The San­ders case for more spend­ing and faster growth

The Pak Banker - - OPINION - Noah Smith

THE stan­dard case for fis­cal stim­u­lus goes like this. In a re­ces­sion, ag­gre­gate de­mand falls -- ev­ery­one is afraid to spend and in­stead just hoards cash. If the govern­ment spends it can prompt peo­ple to buy more things with the money they get from the govern­ment, which raises de­mand and gets the econ­omy work­ing again. Of course, this costs money, but the govern­ment can bor­row the money and pay it back the next time the econ­omy is run­ning on all cylin­ders.

Stim­u­lus, in other words, is part of a short-term strat­egy to fill in the gaps in the econ­omy caused by the busi­ness cy­cle. That's the ba­sic idea pro­moted by the in­ven­tor of the con­cept, John May­nard Keynes. It is also the story em­braced by most mod­ern pro­po­nents of stim­u­lus, such as Paul Krug­man. How­ever, in the re­cent de­bate sur­round­ing the eco­nomic pro­pos­als of pres­i­den­tial can­di­date Bernie San­ders, a small num­ber of econ­o­mists have started sug­gest­ing a very dif­fer­ent jus­ti­fi­ca­tion for stim­u­lus. Their idea: Stim­u­lus does some­thing more fun­da­men­tal to the econ­omy by rais­ing long-term pro­duc­tiv­ity.

It started with a pa­per by econ­o­mist Ger­ald Fried­man of the Univer­sity of Mas­sachusettsAmherst, which an­a­lyzed San­ders' eco­nomic plans. San­ders wants a lot more govern­ment spend­ing; Fried­man says that this spend­ing will raise growth so much that the pro­pos­als will pay for them­selves. Though Paul Krug­man, Aus­tan Gools­bee and other econ­o­mists have ridiculed this plan as beingim­plau­si­ble -- the mir­ror im­age of failed Repub­li­can prom­ises that tax cuts would be self-fi­nanc­ing -- there have been a num­ber of de­fenses as well, in­clud­ing some from very un­likely sources. If Fried­man and oth­ers are right, it would up­end most of main­stream macro, and would force a dra­matic re­con­sid­er­a­tion of eco­nomic pol­icy.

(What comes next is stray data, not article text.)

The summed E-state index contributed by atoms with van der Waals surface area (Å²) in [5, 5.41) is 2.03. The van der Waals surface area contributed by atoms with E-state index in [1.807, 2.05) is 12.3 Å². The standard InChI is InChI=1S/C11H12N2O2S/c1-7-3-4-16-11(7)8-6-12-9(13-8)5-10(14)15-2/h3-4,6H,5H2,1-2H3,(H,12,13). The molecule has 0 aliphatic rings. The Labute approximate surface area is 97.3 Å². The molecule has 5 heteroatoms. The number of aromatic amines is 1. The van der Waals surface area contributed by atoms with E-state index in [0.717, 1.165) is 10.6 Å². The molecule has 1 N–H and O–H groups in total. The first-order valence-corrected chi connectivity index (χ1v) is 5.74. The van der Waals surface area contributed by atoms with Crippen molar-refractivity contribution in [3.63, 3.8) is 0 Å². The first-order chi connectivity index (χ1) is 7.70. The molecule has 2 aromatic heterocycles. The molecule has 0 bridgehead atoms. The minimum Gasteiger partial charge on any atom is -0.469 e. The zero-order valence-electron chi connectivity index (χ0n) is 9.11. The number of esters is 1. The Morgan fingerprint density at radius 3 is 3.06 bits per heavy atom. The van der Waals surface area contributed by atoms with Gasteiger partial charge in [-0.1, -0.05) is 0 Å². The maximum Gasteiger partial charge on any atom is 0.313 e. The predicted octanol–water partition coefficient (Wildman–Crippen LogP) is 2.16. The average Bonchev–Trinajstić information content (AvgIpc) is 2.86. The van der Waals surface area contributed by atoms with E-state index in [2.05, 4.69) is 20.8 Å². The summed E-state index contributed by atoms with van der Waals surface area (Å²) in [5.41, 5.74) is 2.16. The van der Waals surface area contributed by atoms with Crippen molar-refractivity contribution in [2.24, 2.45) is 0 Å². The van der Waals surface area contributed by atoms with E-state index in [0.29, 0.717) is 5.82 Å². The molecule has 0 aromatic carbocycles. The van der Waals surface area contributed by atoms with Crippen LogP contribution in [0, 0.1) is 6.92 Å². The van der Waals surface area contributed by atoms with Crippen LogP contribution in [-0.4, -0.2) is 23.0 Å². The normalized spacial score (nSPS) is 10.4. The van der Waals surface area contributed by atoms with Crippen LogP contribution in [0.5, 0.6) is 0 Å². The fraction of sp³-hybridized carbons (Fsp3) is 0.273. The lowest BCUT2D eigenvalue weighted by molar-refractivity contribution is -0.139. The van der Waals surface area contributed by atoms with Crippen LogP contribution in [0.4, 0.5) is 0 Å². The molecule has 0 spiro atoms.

But Fried­man's pa­per seems far-fetched be­cause the nor­mal ac­tion of stim­u­lus -- putting un­em­ployed peo­ple back to work -wouldn't be nearly enough to cre­ate the kind of growth Fried­man projects. In ad­di­tion, we would need a huge boost to the growth rate of pro­duc­tiv­ity. Usu­ally we think of pro­duc­tiv­ity gains as com­ing mainly from tech­no­log­i­cal ad­vance­ments, some­thing that is very hard for govern­ment pol­icy to af­fect.

The no­tion that fis­cal stim­u­lus, in ad­di­tion to rais­ing em­ploy­ment, also boosts pro­duc­tiv­ity growth was first sug­gested in 1949 by a Dutch econ­o­mist, Petrus Jo­hannes Ver­doorn. Ac­cord­ing to what's known as Ver­doorn's law, all you have to do is boost gross do­mes­tic prod­uct growth -- for ex­am­ple, by fis­cal stim­u­lus -- and pro­duc­tiv­ity will soar as well. Fried­man ex­plic­itly as­sumes in his pa­per that you can do this. John Jay Col­lege pro­fes­sor J.W. Ma­son has long en­ter­tained the pos­si­bil­ity. The idea has even gar­nered sup­port from Narayana Kocher­lakota, for­mer pres­i­dent of the Fed­eral Re­serve Bank of Min­neapo­lis. Kocher­lakota -- a fa­mously open-minded econ­o­mist who changed his view about mon­e­tary pol­icy in re­cent years -- writes that there is "an em­pir­i­cal ba­sis" for Ver­doorn's Law:

The most strik­ing ev­i­dence [ for Ver­doorn's law] comes from the Great De­pres­sion in the US. To­tal fac­tor pro­duc­tiv­ity fell dra­mat­i­cally at the be­gin­ning of the De­pres­sion...Over the fol­low­ing three years, in con­junc­tion with the var­i­ous forms of de­mand stim­u­lus un­der­taken by the Roo­sevelt ad­min­is­tra­tion, TFP grew more than 5% per year faster than nor­mal. This su­per-nor­mal growth rate of TFP was a key con­tribut­ing fac­tor to the near dou­ble-digit an­nual growth in real GDP from 1933-37.

This seems to be il­lus­tra­tive of a more gen­eral and sys­tem­atic pat­tern...a fall in the un­em­ploy­ment rate of 1 per­cent­age point is em­pir­i­cally as­so­ci­ated with a 0.9 per­cent­age point in­crease in TFP growth. Econ­o­mists have long noted the rapid pro­duc­tiv­ity growth dur­ing the De­pres­sion. This is usu­ally con­sid­ered to be co­in­ci­den­tal -- the stan­dard story is that hu­man­ity just hap­pened to in­vent a bunch of use­ful stuff dur­ing the '30s. But Ver­doorn's law says that no, it was Roo­sevelt and his stim­u­lus that raised pro­duc­tiv­ity. If that's cor­rect, then stim­u­lus be­comes a much more im­por­tant tool, since its growth-boost­ing power would be much larger than com­monly as­sumed even by stim­u­lus pro­po­nents like Krug­man.

But there are a cou­ple of big prob­lems with Ver­doorn's law. First, cor­re­la­tion doesn't equal cau­sa­tion; as we found in the '70 with the Phillips curve, which said that as un­em­ploy­ment rose in­fla­tion would fall, try­ing to treat sta­tis­ti­cal cor­re­la­tions as laws of eco­nom­ics of­ten fails. It's ob­vi­ously pos­si­ble for fast pro­duc­tiv­ity growth to cause fast eco­nomic growth, rather than the other way around; if a lot of new tech­nol­ogy gets in­vented, busi­ness will want to in­vest and use it to take ad­van­tage of the busi­ness op­por­tu­ni­ties that re­sult.

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